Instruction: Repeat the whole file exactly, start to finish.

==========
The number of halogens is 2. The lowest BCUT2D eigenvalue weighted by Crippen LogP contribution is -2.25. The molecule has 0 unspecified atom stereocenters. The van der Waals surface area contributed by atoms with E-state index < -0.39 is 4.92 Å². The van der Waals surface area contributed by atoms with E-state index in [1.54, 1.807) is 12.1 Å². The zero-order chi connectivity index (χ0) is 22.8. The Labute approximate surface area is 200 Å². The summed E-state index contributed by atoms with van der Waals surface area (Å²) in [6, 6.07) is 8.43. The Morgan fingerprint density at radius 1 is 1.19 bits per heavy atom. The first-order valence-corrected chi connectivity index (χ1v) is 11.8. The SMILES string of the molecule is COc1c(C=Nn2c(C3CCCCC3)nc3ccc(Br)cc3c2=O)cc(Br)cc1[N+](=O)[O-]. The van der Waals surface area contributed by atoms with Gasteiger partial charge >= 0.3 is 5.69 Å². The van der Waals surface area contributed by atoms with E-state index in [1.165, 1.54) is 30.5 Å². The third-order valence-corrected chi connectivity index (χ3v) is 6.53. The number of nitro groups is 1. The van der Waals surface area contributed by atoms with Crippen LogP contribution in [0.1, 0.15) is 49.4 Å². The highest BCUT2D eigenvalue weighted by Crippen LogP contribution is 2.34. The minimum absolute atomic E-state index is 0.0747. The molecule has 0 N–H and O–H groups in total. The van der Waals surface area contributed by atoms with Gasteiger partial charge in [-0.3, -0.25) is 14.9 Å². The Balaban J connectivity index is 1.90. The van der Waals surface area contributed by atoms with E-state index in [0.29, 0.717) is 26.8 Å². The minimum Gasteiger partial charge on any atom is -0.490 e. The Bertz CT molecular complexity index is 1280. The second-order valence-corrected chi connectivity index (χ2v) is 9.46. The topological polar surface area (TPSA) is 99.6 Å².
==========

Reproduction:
The number of halogens is 2. The lowest BCUT2D eigenvalue weighted by Crippen LogP contribution is -2.25. The molecule has 0 unspecified atom stereocenters. The van der Waals surface area contributed by atoms with E-state index < -0.39 is 4.92 Å². The van der Waals surface area contributed by atoms with E-state index in [1.54, 1.807) is 12.1 Å². The zero-order chi connectivity index (χ0) is 22.8. The Labute approximate surface area is 200 Å². The summed E-state index contributed by atoms with van der Waals surface area (Å²) in [6, 6.07) is 8.43. The Morgan fingerprint density at radius 1 is 1.19 bits per heavy atom. The first-order valence-corrected chi connectivity index (χ1v) is 11.8. The SMILES string of the molecule is COc1c(C=Nn2c(C3CCCCC3)nc3ccc(Br)cc3c2=O)cc(Br)cc1[N+](=O)[O-]. The van der Waals surface area contributed by atoms with Gasteiger partial charge >= 0.3 is 5.69 Å². The van der Waals surface area contributed by atoms with E-state index in [1.165, 1.54) is 30.5 Å². The third-order valence-corrected chi connectivity index (χ3v) is 6.53. The number of nitro groups is 1. The van der Waals surface area contributed by atoms with Crippen LogP contribution in [0.1, 0.15) is 49.4 Å². The highest BCUT2D eigenvalue weighted by Crippen LogP contribution is 2.34. The minimum absolute atomic E-state index is 0.0747. The molecule has 0 N–H and O–H groups in total. The van der Waals surface area contributed by atoms with Gasteiger partial charge in [-0.3, -0.25) is 14.9 Å². The Balaban J connectivity index is 1.90. The van der Waals surface area contributed by atoms with E-state index in [0.29, 0.717) is 26.8 Å². The minimum Gasteiger partial charge on any atom is -0.490 e. The Bertz CT molecular complexity index is 1280. The second-order valence-corrected chi connectivity index (χ2v) is 9.46. The topological polar surface area (TPSA) is 99.6 Å².